Some mobile devices' products are extensions of desktop/tablet programs. They are a personalized and/or simpler version of the desktop/tablet program.
Mobile features are more focused on climate, wi-fi, lights, and turn on/off appliances and sound. Showing info on climate and security (camera live). Things that have more immediate use.
The design is clean and relaxed. Giving a sense of coziness and harm but still practical and functional.
Desktop as an all-in-one device. Users are seen in most cases (and some cases integration with mobile).
It's the device type with more features and that allows more freedom of edition and creation by the user. In most cases, devices (not appliances) like sensors, alarms, and others can be added and configured via the desktop by the user.
The home page usually has a dashboard with a variety of info, a summary of settings, and info from the difference pages. Like for example, the Rooms section on the dashboard has a card for each room with info of appliances connected, sound on/off, temp, and detection of people inside.
The design is closer to the mobile but I've also seen some examples of more serious and strict design. Especially when the desktop is very focused on configuration and editing of settings.
Home Management Physical DevicesSome physical devices provided more info about features that can be integrated with digital devices. A good example: the alarm board on the bottom left. It's possible to call directly the firefighters, emergency or police, and possible to set which number to call when the alarm goes on.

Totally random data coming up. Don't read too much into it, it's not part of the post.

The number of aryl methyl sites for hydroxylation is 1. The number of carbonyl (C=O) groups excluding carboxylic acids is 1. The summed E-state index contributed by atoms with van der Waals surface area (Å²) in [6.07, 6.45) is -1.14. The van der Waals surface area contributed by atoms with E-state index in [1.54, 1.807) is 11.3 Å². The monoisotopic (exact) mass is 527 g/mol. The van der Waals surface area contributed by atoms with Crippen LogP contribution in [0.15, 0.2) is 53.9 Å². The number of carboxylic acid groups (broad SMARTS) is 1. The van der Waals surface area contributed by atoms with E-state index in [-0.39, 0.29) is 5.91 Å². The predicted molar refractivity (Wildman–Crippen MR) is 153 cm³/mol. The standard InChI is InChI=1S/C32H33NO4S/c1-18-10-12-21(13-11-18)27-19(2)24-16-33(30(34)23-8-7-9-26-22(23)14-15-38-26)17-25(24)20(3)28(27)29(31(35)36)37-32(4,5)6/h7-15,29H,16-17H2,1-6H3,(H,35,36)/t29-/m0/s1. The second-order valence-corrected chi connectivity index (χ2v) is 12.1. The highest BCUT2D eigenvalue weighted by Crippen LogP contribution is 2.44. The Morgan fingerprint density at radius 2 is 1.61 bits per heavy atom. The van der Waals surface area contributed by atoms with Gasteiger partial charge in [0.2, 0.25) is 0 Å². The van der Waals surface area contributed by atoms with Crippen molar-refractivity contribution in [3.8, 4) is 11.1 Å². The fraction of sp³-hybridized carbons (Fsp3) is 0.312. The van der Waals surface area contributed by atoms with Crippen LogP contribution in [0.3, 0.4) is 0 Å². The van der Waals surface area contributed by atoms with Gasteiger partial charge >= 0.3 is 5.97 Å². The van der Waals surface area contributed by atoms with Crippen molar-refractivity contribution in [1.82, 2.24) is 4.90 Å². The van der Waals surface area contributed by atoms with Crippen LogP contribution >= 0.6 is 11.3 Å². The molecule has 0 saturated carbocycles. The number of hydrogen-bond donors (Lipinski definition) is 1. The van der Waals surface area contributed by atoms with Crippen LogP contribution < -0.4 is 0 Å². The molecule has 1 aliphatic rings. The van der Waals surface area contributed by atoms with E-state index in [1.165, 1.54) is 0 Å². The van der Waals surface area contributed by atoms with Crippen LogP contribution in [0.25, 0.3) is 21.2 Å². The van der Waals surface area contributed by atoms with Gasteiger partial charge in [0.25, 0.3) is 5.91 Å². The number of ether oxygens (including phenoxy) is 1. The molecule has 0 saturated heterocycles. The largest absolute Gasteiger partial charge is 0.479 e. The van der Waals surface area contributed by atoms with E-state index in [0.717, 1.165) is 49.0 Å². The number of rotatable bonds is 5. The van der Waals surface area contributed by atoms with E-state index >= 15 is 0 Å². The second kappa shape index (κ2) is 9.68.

Also found on the market some smart home packs with physical devices like cameras, smoke detectors, sensors, alarms. They also provided a physical "central" interface.
In the beginning, a Tablet device was the solution selected: a family device with freedom of edition and adaptable to the house. After a few interviews, it was possible to see that it would not be practical for most families. The families interviewed that have a tablet use it as an entertainment device, especially for children: the parents did not enjoy the idea of possibly having the alarms turned on while their kids were supposedly playing Candy Crush.
So looking back at the competitive analysis it was possible to see a more convenient solution: a main desktop program with all features and freedom of configuration, edition, and creation for managers + a mobile app that all users (created on the desktop program) can enjoy depending on their permissions.
Desktop + Mobile App
After selecting the device types was necessary to gather the main areas and features. Check the image on right to see the ideas gather around Miró.
Desktop: a complete dashboard
Mobile: simpler dashboard desktop that changes if the user is inside or outside the house
Since the mobile app is going to be used as a personalized extension of the desktop program it makes sense to follow the clean and cozy look of the analyzed mobile apps.